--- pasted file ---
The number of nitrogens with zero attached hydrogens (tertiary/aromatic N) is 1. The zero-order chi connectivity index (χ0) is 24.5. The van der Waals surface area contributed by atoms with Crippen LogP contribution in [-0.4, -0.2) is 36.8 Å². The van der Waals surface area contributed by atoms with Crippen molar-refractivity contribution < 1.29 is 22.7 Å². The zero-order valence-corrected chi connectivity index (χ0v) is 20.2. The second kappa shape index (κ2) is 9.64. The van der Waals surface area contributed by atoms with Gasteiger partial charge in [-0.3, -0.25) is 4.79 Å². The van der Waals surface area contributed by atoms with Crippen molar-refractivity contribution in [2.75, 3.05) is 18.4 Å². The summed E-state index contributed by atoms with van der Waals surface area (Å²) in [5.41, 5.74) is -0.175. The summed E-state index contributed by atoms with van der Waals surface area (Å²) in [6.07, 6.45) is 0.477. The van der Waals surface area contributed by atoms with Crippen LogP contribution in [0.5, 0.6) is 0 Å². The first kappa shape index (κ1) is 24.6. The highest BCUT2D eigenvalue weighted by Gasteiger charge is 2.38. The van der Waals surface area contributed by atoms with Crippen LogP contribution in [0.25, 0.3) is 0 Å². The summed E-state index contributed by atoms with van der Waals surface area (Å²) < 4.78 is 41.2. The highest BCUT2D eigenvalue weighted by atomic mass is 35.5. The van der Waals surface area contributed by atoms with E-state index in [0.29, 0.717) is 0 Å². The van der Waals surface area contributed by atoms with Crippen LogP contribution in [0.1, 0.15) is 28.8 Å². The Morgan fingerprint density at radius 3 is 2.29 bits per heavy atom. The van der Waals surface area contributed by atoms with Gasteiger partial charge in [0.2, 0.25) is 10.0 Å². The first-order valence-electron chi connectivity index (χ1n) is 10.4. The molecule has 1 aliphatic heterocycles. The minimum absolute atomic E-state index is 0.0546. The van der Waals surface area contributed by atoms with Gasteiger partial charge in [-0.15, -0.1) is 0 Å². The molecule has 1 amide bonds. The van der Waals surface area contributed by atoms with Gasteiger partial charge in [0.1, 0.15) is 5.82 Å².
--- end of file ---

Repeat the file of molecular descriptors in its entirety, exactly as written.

The number of nitrogens with zero attached hydrogens (tertiary/aromatic N) is 1. The zero-order chi connectivity index (χ0) is 24.5. The van der Waals surface area contributed by atoms with Crippen LogP contribution in [-0.4, -0.2) is 36.8 Å². The van der Waals surface area contributed by atoms with Crippen molar-refractivity contribution < 1.29 is 22.7 Å². The zero-order valence-corrected chi connectivity index (χ0v) is 20.2. The second kappa shape index (κ2) is 9.64. The van der Waals surface area contributed by atoms with Gasteiger partial charge in [-0.3, -0.25) is 4.79 Å². The van der Waals surface area contributed by atoms with Crippen molar-refractivity contribution in [2.75, 3.05) is 18.4 Å². The summed E-state index contributed by atoms with van der Waals surface area (Å²) in [5.41, 5.74) is -0.175. The summed E-state index contributed by atoms with van der Waals surface area (Å²) in [6.07, 6.45) is 0.477. The van der Waals surface area contributed by atoms with Crippen LogP contribution in [0.5, 0.6) is 0 Å². The first kappa shape index (κ1) is 24.6. The highest BCUT2D eigenvalue weighted by Gasteiger charge is 2.38. The van der Waals surface area contributed by atoms with Crippen LogP contribution in [0.25, 0.3) is 0 Å². The summed E-state index contributed by atoms with van der Waals surface area (Å²) < 4.78 is 41.2. The highest BCUT2D eigenvalue weighted by atomic mass is 35.5. The van der Waals surface area contributed by atoms with E-state index in [0.29, 0.717) is 0 Å². The van der Waals surface area contributed by atoms with Crippen LogP contribution in [0.1, 0.15) is 28.8 Å². The Morgan fingerprint density at radius 3 is 2.29 bits per heavy atom. The van der Waals surface area contributed by atoms with Gasteiger partial charge in [0.2, 0.25) is 10.0 Å². The first-order valence-electron chi connectivity index (χ1n) is 10.4. The molecule has 1 aliphatic heterocycles. The minimum absolute atomic E-state index is 0.0546. The van der Waals surface area contributed by atoms with Gasteiger partial charge in [-0.15, -0.1) is 0 Å². The molecule has 1 amide bonds. The van der Waals surface area contributed by atoms with Gasteiger partial charge in [0.1, 0.15) is 5.82 Å².